TAKE AWAYS AND THINGS TO CONSIDER:
- Complete a Security Risk Assessment and establish a Corrective Action Plan that is accurate and thorough.
Remediate any potential risks or vulnerabilities.
- A Security Risk Assessment will target vulnerabilities related to what is potentially exposing Protected Health Information (PHI)
- Develop actionable policies and procedures that clearly outline disclosures of PHI
- Ensure all employees have a clear understanding of the HIPAA Privacy rule and its policies and procedures
Live Compliance provides everything you need to become and maintain your organization’s HIPAA compliance requirements. All policies and procedures can be edited and shared directly with staff from your staff portal. Trainings are delivered and monitored within your portal, can be customized, role-based, and be accessed anytime and from anywhere. You can also easily send and monitor HIPAA training with one click.
Failing to implement HIPAA can cause tremendous problems and use precious resources and time to implement. Live Compliance makes it 10X easier than trying to do it on your own.
So, take advantage of Live Compliance’s FREE Organization Needs Assessment to understand your immediate compliance needs. For additional details, e-mail Jim Johnson (at firstname.lastname@example.org), call (980) 999-1585, or visit their website at livecompliance.com/oa
Live Compliance is a partner of EZClaim, a medical billing software company. For more details about their solutions, visit their website at ezclaim.com.
[ Written by Jim Johnson, President of Live Compliance ]
Credit card collections are a BIG part of any successful medical practice, and there has been a shift, in the last decade, that more insurance policies are adding co-pays with higher deductibles—which makes getting paid even more challenging.1 One industry report said that “73% of physicians shared that it typically takes at least one month to collect a payment, and 12% of their patients wait more than three months to pay.”2 With the current trend, more medical practices and their billing departments (or outsourced billing firms) are going the route of processing payment via credit cards, which has its PROS and CONS.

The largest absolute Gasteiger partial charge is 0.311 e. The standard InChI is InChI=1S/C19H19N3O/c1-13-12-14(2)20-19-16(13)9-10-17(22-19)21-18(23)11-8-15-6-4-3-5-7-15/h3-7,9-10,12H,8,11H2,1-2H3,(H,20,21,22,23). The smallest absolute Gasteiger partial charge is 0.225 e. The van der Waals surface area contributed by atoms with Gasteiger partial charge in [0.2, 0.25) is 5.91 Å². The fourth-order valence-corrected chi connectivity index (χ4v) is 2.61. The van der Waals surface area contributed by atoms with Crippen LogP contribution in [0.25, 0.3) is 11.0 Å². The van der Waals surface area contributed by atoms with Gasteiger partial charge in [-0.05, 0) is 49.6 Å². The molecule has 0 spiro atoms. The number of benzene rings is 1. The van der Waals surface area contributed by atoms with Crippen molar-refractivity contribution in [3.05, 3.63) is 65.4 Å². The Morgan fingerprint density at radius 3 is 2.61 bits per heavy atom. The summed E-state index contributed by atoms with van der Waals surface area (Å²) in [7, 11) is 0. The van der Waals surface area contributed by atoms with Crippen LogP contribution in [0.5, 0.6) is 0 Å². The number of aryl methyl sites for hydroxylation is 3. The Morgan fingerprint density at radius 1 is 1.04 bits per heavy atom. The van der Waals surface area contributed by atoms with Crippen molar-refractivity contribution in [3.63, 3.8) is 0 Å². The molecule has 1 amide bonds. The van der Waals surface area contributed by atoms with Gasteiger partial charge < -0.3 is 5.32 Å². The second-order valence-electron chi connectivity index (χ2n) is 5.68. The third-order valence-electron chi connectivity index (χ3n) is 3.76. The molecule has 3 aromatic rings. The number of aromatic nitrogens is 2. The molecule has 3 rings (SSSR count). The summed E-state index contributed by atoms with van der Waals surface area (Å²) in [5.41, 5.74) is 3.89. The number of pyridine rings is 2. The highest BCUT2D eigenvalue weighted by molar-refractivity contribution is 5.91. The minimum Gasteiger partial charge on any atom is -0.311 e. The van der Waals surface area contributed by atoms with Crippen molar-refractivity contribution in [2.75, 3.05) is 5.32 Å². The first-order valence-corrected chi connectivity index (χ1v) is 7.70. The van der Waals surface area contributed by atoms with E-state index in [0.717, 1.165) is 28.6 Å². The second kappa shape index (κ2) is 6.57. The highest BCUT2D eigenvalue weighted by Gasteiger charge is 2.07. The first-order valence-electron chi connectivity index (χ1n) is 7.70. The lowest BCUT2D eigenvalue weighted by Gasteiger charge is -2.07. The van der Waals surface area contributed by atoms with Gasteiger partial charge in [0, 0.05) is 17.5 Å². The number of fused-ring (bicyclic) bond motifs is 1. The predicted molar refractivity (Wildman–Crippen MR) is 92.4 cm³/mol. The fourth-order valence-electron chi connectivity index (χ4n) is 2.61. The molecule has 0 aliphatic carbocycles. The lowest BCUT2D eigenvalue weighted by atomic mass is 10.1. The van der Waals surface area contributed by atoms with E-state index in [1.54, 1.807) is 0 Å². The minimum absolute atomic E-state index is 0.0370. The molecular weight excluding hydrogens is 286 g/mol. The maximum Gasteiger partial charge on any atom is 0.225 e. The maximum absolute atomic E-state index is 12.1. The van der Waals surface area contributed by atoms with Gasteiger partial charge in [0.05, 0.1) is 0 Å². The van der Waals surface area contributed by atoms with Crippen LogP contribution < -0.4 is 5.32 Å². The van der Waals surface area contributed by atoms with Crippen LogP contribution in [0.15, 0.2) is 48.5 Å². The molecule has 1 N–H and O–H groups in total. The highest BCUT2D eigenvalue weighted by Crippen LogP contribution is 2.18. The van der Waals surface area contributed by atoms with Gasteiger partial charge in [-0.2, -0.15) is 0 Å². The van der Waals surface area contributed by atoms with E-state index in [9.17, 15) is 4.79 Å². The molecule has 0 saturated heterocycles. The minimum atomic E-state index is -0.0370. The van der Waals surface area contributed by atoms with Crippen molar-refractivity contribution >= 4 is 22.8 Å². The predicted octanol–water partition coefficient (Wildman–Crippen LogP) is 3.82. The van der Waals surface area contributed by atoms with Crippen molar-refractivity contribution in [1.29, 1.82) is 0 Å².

In light of this new information, the following are a few pros and cons for credit card processing that we anticipate in the near future, and some insights for choosing the best billing software that supports the credit card processing needs of medical practices:
- PRO: To protect against the dangers of stolen data, fraud, or other compromises in security, practices should seek out medical billing software that has credit card processing built-in, which can help safeguard against these dangers.
- CON: Security is a big risk, and a leak in data leading to stolen funds can end up in a physician paying out-of-pocket for the breach. It is also important to note that breach of credit card data is also considered a violation under the federal Health Insurance Portability and Accountability Act (HIPAA).
- PRO: Implementing credit card processing will reduce long waiting periods for payments from the majority of your patients, and will also reduce the additional effort your billing staff has to extend to collect on overdue notices.
- CON: Practices cannot require patients to share their credit card information to receive medical care, and even if patients do share their credit card information, physicians cannot continue to charge the credit card without a patient’s consent.
- PRO: Physicians can end the process of being a “line of credit” to unpaid or underpaid claims, and collect on funds immediately.
- CON: You will need to implement internal processes that include, but are not limited to proper personal information storage and security, establishing guidelines on maximum percentages charged per bill, and personal consent forms.
Overall, there are definitely MORE ‘PROS’ than cons for implementing credit card processing for your medical practice, and all the trends are pointing to this being the PREFERRED METHOD of payment in the near future. EZClaim is proud to announce that it will release an integrated credit card processing solution, EZClaimPay, that is backed by a national merchant services vendor. [ EZClaim will be sharing more details about EZClaimPay in the weeks to come, via their social media platforms, their monthly newsletter, direct communications, and more ].
In addition to the credit card collections PROS and CONS above, we reached out to one of our partners, Live Compliance, to gather some regulatory and security advice. They suggested the following:
- When accessing, transmitting, storing, or receiving any Protected Health Information (PHI), Health and Human Services (HHS) Office of Civil Rights (OCR) mandates that you are to maintain HIPAA compliance.
- When accepting, processing, or maintaining credit card information and debit card information, you must ensure that your organization is PCI DSS compliant (Payment Card Industry Data Security Standard).